Sec. 8. [Irrigation laws of States and Territories not affected—Interstate streams-- Water rights.] -- That nothing in this act shall be construed as affecting or intended to affect or to in any way interfere with the laws of any State or Territory relating to the control, appropriation, use, or distribution of water used in irrigation, or any vested right acquired thereunder, and the Secretary of the Interior, in carrying out the provisions of this act, shall proceed in conformity with such laws, and nothing herein shall in any way affect any right of any State or of the Federal Government or of any landowner, appropriator, or user of water in, to, or from any interstate stream or the waters thereof: Provided, That the right to the use of water acquired under the provisions of this act shall be appurtenant to the land irrigated and beneficial use shall be the basis, the measure, and the limit of the right. (32 Stat. 390.)

Textual note. The first portion of this section, down to the proviso, is codified as section 383, title 43, United States Code, the first word "That" being omitted, and the word "act", occurring twice, reading "chapter.' The proviso is codified as section 372, title 43, United States Code. In the code the words "Provided, That" are omitted, and this act" reads "the reclamation law."

NOTES

Application of State laws.--There is nothing in the language of this section to indicate that the intent of Congress was to go further than to recognize and prevent interference with the laws of the State relating to the appropriation, control, or distribution of water, (San Francisco V. Yosemite Power Co., 46 L. D. 96.)

The Supreme Court of Idaho held that under section 8 of the Reclamation Act of June 17, 1902, the 5-year period for completion of irrigation appropriations fixed by the State law for the development of a water supply for a reclamation project in Idaho was applicable to the United States. (Pioneer Irrigation District v. American Ditch Association et al. (1931), 1 Pac. (20) 196, 52 Idaho 732.)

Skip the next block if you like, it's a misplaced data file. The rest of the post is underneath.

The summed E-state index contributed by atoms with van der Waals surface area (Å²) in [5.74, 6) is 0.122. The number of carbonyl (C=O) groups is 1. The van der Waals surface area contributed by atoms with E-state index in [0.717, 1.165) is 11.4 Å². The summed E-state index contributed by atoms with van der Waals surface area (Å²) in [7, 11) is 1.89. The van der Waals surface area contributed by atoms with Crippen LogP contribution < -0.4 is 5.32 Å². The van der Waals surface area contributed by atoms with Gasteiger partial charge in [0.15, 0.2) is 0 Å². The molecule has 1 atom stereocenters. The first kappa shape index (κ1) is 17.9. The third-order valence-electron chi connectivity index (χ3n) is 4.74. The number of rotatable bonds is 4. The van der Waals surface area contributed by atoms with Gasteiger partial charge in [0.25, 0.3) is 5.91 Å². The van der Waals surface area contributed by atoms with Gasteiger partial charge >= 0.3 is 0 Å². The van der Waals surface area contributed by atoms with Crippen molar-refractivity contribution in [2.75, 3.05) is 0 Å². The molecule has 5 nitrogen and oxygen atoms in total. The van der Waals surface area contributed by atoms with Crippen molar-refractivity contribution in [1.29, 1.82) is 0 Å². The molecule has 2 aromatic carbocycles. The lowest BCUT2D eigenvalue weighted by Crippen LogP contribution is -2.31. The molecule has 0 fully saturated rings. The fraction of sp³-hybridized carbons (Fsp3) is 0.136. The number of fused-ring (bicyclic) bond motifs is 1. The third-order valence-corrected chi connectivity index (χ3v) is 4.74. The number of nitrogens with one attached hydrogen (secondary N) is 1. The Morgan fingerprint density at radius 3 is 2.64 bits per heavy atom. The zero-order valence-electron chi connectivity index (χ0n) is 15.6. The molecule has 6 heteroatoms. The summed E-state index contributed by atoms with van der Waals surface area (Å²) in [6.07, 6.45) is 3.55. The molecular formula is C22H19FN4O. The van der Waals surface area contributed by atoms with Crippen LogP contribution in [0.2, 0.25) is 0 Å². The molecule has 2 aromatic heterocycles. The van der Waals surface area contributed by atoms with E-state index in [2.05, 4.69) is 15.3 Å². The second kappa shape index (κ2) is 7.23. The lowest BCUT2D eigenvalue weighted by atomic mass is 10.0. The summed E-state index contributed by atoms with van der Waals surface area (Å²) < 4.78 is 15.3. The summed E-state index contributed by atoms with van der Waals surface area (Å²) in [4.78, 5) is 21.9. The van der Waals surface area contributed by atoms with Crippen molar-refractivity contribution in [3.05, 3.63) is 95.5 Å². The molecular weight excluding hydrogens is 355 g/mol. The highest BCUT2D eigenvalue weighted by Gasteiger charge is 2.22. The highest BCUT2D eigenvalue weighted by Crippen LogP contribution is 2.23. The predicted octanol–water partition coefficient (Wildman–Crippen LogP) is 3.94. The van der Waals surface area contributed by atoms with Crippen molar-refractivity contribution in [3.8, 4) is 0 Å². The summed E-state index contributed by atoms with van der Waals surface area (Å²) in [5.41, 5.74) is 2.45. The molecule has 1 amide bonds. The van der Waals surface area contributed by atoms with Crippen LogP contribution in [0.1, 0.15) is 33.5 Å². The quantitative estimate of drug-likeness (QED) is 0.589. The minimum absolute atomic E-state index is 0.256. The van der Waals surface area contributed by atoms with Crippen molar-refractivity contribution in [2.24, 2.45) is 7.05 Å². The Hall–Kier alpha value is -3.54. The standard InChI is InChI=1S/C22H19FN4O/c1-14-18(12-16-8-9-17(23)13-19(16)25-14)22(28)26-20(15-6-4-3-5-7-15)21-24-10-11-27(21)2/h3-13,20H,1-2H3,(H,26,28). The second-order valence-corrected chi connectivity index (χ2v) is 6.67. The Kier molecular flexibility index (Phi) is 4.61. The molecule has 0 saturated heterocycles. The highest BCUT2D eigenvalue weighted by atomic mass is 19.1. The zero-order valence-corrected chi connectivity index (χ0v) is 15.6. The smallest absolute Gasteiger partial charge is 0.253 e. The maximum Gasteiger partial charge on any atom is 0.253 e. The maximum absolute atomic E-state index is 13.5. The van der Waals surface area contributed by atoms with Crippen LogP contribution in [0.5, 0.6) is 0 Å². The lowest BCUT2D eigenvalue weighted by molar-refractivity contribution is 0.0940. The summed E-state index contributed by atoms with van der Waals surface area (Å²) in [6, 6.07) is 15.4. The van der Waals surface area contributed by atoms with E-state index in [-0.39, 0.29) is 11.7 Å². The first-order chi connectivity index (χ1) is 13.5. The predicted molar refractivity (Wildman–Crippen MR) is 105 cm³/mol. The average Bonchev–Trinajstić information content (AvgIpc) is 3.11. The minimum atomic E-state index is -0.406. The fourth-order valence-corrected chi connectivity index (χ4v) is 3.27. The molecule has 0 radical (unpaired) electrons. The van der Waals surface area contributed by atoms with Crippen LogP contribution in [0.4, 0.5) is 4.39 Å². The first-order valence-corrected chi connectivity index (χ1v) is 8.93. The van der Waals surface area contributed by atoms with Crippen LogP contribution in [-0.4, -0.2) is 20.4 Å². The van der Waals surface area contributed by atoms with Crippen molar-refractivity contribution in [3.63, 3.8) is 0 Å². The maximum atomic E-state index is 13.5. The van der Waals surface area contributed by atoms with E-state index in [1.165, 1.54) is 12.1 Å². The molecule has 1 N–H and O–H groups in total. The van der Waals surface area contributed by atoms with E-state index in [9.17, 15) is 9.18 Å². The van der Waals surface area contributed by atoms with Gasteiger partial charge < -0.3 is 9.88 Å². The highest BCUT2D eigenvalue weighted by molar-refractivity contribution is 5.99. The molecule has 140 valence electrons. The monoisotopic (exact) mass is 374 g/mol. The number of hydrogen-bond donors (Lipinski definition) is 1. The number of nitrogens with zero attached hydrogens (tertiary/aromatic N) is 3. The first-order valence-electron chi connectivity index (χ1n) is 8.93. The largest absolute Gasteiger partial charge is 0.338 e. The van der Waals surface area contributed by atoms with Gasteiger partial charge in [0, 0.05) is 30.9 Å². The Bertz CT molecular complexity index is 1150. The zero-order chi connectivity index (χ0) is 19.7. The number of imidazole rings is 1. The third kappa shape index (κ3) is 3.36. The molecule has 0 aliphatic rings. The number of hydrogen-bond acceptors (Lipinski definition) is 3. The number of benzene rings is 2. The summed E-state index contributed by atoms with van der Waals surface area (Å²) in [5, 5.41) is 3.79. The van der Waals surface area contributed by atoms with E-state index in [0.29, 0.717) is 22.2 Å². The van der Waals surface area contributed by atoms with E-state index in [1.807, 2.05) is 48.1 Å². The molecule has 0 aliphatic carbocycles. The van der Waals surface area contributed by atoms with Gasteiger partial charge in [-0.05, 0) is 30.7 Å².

Removal of causes. The word "control" in section 8 of the reclamation act providing that nothing therein shall be construed to affect or interfere with State laws relating to control, appropriation, use, or distribution of water used in irrigation, or any vested right acquired thereunder, held not to warrant inference that Congress thereby intended to relegate suit against United States

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or Secretary of the Interior involving right, title, or interest of United States, to State court for determination, or to deny United States or Secretary the right of removal, (North Side Canal Co. v. Twin Falls Canal Co. (D. C. Ida. 1926), 12 Fed. (20) 311.)

Appropriation and use of water.—The right to the use of water acquired under this act must be appurtenant to the land and beneficial use is the basis, the measure, and the limit of the right. (Imperial Water Co., No. 5, v. Holabird, as receiver, California Development Co. (Calif. 1912), 197 Fed. 4, 116, C. C. A. 526.)

There can be no beneficial use of water for irrigation until it is actually applied to reclamation of the land. The final and only conclusive test of reclamation is production. This does not, perhaps, necessarily mean the maturing of a erop, but certainly does mean the securing of actual growth of a crop. (Departmental decision, February 5, 1909.)